WASHINGTON, Dec. 18 /PRNewswire-USNewswire/ -- Jackson, Mich., resident Terrence Hicks and Detroit residents Muhammed Al Mahdi and John Saunders pleaded guilty in U.S. District Court in the Eastern District of Michigan this week for their roles in a $4.2 million Medicare fraud scheme, Assistant Attorney General Lanny A. Breuer of the Criminal Division, Acting U.S. Attorney Terrence Berg of the Eastern District of Michigan, Special Agent in Charge Andrew G. Arena of the FBI's Detroit Field Office and Daniel R. Levinson, Inspector General of the Department of Health and Human Services (HHS) announced today.
Hicks, 42, and Saunders, 70, pleaded guilty to one count of conspiracy to commit health care fraud before Chief Judge Gerald E. Rosen of the U.S. District Court in Detroit today; Al Mahdi, 63, pleaded guilty on Dec. 15, 2009, to the same charge before Chief Judge Rosen. All three defendants admitted that they participated in a conspiracy to defraud Medicare, operating out of a Southfield, Mich., clinic called Sacred Hope Center (Sacred Hope). The clinic purported to specialize in providing injection and infusion therapy services to Medicare patients.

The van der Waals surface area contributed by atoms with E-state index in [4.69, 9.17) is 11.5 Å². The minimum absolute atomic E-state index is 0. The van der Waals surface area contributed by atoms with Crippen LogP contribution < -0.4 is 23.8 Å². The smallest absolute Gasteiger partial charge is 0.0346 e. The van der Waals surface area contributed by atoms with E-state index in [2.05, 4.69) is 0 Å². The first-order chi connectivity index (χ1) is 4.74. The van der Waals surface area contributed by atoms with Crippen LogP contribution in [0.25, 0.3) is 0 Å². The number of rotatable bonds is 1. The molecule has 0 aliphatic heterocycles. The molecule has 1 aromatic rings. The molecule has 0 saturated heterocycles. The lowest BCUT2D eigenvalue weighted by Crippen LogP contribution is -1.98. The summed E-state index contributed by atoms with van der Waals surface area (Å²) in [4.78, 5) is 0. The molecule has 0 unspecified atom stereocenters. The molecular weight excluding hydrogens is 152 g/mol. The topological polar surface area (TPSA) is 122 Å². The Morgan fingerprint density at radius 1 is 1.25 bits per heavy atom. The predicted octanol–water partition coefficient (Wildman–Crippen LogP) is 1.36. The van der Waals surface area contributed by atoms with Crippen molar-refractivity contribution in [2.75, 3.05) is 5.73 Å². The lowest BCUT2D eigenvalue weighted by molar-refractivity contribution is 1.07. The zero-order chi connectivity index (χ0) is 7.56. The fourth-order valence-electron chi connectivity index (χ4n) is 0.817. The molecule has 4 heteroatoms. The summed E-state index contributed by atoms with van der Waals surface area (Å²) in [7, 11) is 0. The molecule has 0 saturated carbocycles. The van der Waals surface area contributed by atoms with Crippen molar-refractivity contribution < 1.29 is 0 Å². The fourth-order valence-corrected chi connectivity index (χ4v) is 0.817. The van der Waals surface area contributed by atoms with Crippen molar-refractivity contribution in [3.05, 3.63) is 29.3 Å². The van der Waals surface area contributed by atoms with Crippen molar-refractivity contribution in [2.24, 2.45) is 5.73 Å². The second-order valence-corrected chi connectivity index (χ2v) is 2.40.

Specifically, Hicks admitted that beginning in September 2006, he began working as a patient recruiter and driver at Sacred Hope. Sacred Hope was owned by defendant's co-conspirators, Jose Rosario and Daisy Martinez, who pleaded guilty in the same case in August and September 2009, respectively. According to court documents, Sacred Hope routinely billed the Medicare program for medications and services that were medically unnecessary and, in many instances, never provided. Hicks admitted to being aware that the purpose of the clinic was to defraud the Medicare program, not to provide legitimate health care to patients.
According to court documents, Medicare beneficiaries were not referred to Sacred Hope by their primary care physicians, or for any other legitimate
|SOURCE U.S. Department of Justice|
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